Major advances in tobacco control occurred both in the courts and in legislatures during a short period of time, thereby reversing the political momentum that long seemed to favor the tobacco industry in Congress and state legislatures. Thus, by end of the 1990s, tobacco control advocates were energized and optimistic about further gains in the 50-year effort to end the tobacco problem. At about this time, the architects of Healthy People 2010 (DHHS 2002) set an ambitious goal of reducing the prevalence of smoking among adults (defined as smoking at least 100 cigarettes in their lifetimes and who now report smoking cigarettes every day or on some days) in half—from the 1998 baseline of 24 percent, to 12 percent in 2010. For high school students the target was a 54 percent drop from the 1999 smoking prevalence rate of 35 percent to a rate of 16 percent in 2010 (smokers in high school were defined as those having smoked one or more cigarettes in the previous 30 days).
Despite setbacks and persistent opposition, important milestones in tobacco control were attained in the 1990s and early 2000s. The MSA and the four-state settlement placed some controls on the industry and provided for large payments to the states. The American Legacy Foundation, established and funded pursuant to the MSA, sponsored a nationwide counter advertising campaign, the first in 30 years. The campaign, modeled on the “truth” campaign in Florida, was linked to 22 percent of the decline in the rate of smoking among youth between 1999 and 2002. The overall rate of smoking among students in grades 8, 10, and 12 dropped from 25.3 percent to 18 percent during that period. This translates into approximately 300,000 fewer young smokers (Farrelly et al. 2005) (see Chapter 5 and Slater, Appendix N).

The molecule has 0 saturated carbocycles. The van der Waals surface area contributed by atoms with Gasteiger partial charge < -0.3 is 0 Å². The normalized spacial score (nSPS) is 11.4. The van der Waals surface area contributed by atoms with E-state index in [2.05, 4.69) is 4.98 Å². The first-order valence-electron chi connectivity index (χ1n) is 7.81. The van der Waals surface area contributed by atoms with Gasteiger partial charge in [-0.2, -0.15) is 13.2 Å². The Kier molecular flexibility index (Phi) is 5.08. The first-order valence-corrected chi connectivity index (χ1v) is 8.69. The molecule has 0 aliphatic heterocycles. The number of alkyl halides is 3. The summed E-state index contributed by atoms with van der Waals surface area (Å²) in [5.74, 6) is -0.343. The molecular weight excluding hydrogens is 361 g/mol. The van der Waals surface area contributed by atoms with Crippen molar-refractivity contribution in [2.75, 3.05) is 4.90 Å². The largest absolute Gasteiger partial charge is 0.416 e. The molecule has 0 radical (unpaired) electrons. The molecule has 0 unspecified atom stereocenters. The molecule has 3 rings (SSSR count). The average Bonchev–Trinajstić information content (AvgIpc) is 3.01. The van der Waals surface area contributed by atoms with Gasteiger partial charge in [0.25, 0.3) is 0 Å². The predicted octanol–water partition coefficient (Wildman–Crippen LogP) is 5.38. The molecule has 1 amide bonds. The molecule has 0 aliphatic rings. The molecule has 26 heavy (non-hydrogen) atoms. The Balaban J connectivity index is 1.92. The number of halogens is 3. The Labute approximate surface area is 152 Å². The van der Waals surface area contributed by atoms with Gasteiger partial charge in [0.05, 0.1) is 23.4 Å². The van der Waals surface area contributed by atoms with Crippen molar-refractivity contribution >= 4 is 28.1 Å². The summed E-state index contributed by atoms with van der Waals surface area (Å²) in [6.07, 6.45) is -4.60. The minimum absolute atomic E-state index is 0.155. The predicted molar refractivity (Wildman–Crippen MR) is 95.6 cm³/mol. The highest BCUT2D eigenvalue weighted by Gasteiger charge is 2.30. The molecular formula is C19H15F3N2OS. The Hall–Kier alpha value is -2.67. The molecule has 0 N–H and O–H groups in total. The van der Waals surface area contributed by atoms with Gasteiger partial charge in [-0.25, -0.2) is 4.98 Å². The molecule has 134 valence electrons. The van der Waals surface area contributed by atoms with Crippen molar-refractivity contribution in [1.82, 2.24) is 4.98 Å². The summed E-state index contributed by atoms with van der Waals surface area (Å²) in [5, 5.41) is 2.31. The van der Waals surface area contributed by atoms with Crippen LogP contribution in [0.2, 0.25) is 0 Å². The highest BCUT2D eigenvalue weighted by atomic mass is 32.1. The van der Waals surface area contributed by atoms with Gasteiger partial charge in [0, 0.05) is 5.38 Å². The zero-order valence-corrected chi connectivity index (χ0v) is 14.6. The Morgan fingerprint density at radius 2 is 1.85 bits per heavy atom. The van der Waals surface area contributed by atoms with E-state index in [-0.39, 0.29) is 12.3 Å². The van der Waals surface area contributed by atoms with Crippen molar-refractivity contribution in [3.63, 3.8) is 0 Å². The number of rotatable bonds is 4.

Studies have also linked comprehensive tobacco control activities to decreases in smoking among youth. A recent study of state expenditures on tobacco control found, “clear evidence that tobacco control funding is inversely related to the percentage of youth who smoke and the average number of cigarettes smoked by young smokers” (DHHS 1994; Tauras et al. 2005). The smoking rates in states with the most aggressive programs declined more than the national average. Recently, in Maine, for example, the rates of smoking declined 59 percent among middle schools students and 48 percent among high school students between 1997, when the state began its campaign, and 2003 (Tobacco Free Kids 2004).
Aggressive state antismoking campaigns also contributed to the overall decrease in the prevalence of smoking among adults beginning in the late 1990s. Early evidence of the impact of these programs came from the California Tobacco Control Program, which was associated with nearly twice the rate of decline in smoking prevalence as that in the rest of the United